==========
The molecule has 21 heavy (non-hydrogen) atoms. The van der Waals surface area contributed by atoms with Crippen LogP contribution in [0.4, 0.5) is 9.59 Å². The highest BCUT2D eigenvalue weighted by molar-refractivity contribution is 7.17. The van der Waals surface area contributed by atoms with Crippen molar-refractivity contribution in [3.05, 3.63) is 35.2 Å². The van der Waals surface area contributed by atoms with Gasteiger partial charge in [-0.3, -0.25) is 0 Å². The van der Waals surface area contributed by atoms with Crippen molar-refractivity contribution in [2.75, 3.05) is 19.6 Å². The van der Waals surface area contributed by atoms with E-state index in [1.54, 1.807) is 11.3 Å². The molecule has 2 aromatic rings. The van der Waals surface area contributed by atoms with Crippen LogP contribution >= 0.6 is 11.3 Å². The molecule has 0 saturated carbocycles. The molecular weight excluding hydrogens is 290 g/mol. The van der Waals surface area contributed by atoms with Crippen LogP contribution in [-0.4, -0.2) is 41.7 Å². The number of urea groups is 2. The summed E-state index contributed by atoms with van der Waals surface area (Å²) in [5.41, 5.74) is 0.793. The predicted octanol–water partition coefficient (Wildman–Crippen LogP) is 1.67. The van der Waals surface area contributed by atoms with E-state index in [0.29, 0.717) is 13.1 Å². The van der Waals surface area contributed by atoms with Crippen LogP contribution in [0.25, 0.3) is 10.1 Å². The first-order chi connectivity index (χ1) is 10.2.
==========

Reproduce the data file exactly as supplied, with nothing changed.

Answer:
The molecule has 21 heavy (non-hydrogen) atoms. The van der Waals surface area contributed by atoms with Crippen LogP contribution in [0.4, 0.5) is 9.59 Å². The highest BCUT2D eigenvalue weighted by molar-refractivity contribution is 7.17. The van der Waals surface area contributed by atoms with Crippen molar-refractivity contribution in [3.05, 3.63) is 35.2 Å². The van der Waals surface area contributed by atoms with Gasteiger partial charge in [-0.3, -0.25) is 0 Å². The van der Waals surface area contributed by atoms with Crippen molar-refractivity contribution in [2.75, 3.05) is 19.6 Å². The van der Waals surface area contributed by atoms with E-state index in [1.54, 1.807) is 11.3 Å². The molecule has 2 aromatic rings. The van der Waals surface area contributed by atoms with Crippen LogP contribution >= 0.6 is 11.3 Å². The molecule has 0 saturated carbocycles. The molecular weight excluding hydrogens is 290 g/mol. The van der Waals surface area contributed by atoms with Crippen LogP contribution in [-0.4, -0.2) is 41.7 Å². The number of urea groups is 2. The summed E-state index contributed by atoms with van der Waals surface area (Å²) in [5.41, 5.74) is 0.793. The predicted octanol–water partition coefficient (Wildman–Crippen LogP) is 1.67. The van der Waals surface area contributed by atoms with E-state index in [0.29, 0.717) is 13.1 Å². The van der Waals surface area contributed by atoms with Crippen LogP contribution in [0.25, 0.3) is 10.1 Å². The first-order chi connectivity index (χ1) is 10.2.